One such passage is a gold mine for those who know what they seek. Mrs. Van Rensselaer expected her readers to care about the arts, and to know how to distinguish between the workmanlike and the fine, between the fine and the masterpiece. The painters are all working in a vital tradition; they are not tired old traditionalists, and they are not hacks and frauds who hide their shallow thinking and narrow hearts and inept hands behind what is ghastly, hideous, incoherent, simplistic, and obscene. She expects American painters to be American, expressing our peculiar national character, and showing to the world those scenes that you might only find in the Hudson Valley or in the Shenandoah Mountains. She affirms standards of excellence that transcend time and place. Gloucester Cathedral, a thousand years old, is more present to her than the latest blundering heap of ecclesiastical sticks and stones is to us.
We may apply to all the arts what she says about Americans who have learned "how to paint." A thousand techniques, discoveries hard-won and passed down by teacher to pupil over the centuries, have been lost; the bonds of tradition have been severed. I know how true this is of the art I teach and practice, English poetry written in meter. Those who attempt it now are like people who try to chisel marble after a hiatus of generations when no one has done so. They can look at old results, but they have no good idea of how the artist got there. Meanwhile the people have wandered away. An illiterate peasant going to Mass in a medieval church had a more intimate connection to great art than most graduates of our universities have.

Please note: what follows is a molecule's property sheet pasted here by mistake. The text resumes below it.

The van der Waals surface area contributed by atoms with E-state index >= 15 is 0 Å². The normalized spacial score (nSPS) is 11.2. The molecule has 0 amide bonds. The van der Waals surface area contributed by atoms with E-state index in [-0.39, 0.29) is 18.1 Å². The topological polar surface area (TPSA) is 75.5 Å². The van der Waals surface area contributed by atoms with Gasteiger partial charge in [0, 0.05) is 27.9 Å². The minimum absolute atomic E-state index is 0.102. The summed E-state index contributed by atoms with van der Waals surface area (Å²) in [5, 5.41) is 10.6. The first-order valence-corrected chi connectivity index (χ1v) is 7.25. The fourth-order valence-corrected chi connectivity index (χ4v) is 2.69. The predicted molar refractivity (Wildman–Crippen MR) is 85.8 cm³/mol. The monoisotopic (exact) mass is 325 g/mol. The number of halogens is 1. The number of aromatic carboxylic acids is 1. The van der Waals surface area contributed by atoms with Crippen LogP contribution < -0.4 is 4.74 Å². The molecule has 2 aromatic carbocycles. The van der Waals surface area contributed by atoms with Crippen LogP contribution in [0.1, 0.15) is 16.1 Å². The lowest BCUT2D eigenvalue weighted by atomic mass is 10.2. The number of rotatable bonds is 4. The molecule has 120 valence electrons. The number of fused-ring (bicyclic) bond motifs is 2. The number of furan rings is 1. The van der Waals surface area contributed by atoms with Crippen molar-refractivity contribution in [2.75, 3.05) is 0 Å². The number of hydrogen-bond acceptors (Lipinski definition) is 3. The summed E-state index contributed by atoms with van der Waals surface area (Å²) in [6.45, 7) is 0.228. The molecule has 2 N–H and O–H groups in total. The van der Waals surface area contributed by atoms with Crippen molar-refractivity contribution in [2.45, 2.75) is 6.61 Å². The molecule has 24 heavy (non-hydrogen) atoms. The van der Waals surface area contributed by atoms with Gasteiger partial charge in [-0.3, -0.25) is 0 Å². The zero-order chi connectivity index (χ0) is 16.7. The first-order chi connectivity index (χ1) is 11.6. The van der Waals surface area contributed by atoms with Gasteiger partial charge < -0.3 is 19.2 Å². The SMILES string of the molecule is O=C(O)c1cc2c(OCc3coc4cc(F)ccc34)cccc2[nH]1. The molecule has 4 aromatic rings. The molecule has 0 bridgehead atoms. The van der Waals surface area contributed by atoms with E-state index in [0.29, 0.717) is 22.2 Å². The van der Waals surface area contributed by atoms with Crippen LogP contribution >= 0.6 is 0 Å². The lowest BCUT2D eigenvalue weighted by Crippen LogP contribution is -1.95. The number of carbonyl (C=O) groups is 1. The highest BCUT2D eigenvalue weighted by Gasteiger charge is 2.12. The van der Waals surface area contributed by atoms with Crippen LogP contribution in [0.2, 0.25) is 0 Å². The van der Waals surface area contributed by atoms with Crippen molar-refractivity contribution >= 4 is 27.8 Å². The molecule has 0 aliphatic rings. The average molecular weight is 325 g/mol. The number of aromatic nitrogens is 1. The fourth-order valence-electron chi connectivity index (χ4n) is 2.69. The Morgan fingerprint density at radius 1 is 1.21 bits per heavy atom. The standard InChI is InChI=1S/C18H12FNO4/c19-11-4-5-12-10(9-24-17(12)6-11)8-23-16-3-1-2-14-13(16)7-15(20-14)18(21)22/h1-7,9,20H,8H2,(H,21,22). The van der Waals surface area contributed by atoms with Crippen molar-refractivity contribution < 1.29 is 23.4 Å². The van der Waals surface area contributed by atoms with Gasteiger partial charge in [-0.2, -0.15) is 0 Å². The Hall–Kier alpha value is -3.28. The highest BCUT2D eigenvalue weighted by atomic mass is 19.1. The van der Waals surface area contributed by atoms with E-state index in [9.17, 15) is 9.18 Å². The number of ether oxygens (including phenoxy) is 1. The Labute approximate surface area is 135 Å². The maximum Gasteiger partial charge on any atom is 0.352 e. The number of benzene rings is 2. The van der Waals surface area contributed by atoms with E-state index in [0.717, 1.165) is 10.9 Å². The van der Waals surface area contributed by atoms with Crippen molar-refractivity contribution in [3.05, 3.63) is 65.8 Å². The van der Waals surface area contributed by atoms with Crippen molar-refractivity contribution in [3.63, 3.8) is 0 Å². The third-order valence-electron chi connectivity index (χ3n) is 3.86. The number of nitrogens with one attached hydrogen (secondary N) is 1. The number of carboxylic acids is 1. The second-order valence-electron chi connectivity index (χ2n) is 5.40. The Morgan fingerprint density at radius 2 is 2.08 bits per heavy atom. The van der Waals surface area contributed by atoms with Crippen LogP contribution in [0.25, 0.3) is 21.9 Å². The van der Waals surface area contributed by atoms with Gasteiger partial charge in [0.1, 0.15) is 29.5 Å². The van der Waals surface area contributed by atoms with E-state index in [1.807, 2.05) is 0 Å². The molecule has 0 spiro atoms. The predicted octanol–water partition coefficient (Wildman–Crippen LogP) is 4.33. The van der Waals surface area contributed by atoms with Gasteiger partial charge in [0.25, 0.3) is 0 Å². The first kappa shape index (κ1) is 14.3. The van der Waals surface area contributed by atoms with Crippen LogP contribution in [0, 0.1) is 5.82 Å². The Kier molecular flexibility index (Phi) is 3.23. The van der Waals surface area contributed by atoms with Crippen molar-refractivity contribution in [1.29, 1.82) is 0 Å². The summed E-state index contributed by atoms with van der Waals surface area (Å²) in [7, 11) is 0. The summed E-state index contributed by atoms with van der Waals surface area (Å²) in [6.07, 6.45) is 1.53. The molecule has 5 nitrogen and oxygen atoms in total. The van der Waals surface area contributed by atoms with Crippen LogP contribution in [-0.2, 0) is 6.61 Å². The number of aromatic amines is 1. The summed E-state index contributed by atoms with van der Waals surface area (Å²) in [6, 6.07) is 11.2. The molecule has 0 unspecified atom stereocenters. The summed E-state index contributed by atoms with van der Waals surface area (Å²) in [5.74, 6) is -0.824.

Disconnected from the Wellsprings
But art is stunted when it wanders from the wellsprings of the divine. So I turn to another article in my magazine. It is the third installment in a series, "The Nature and Method of Revelation," by George Park Fisher, an ordained minister and professor at Yale, and a theologian and historian of considerable accomplishment. The article is called "The Differentiating of Christianity from Judaism." Again, please remember, this is in the magazine where you are reading Huckleberry Finn. Fisher writes as a liberal man of broad education who believes that Jesus Christ is the Son of the living God—the second Person of the Trinity. It is a sensitive issue he must address. Jesus, says Fisher,
did not decree the subversion of the Jewish cultus, that ancient fabric which had sheltered religious faith in the days of its immaturity, when the community of God was waiting for a full disclosure of the purpose of mercy and of deliverance of the race. He did not by one sudden stroke demolish that system, but he put gunpowder under it. And yet this is not an apposite simile. We should rather say that he prepared the way for the gradual, intelligent abandonment of it. There might be temporary confusion and even occasional contests; but on the whole the change was to be in a true sense natural, like the melting of the winter snows and the coming out of the leaves and blossoms under the increasing warmth of the vernal sun.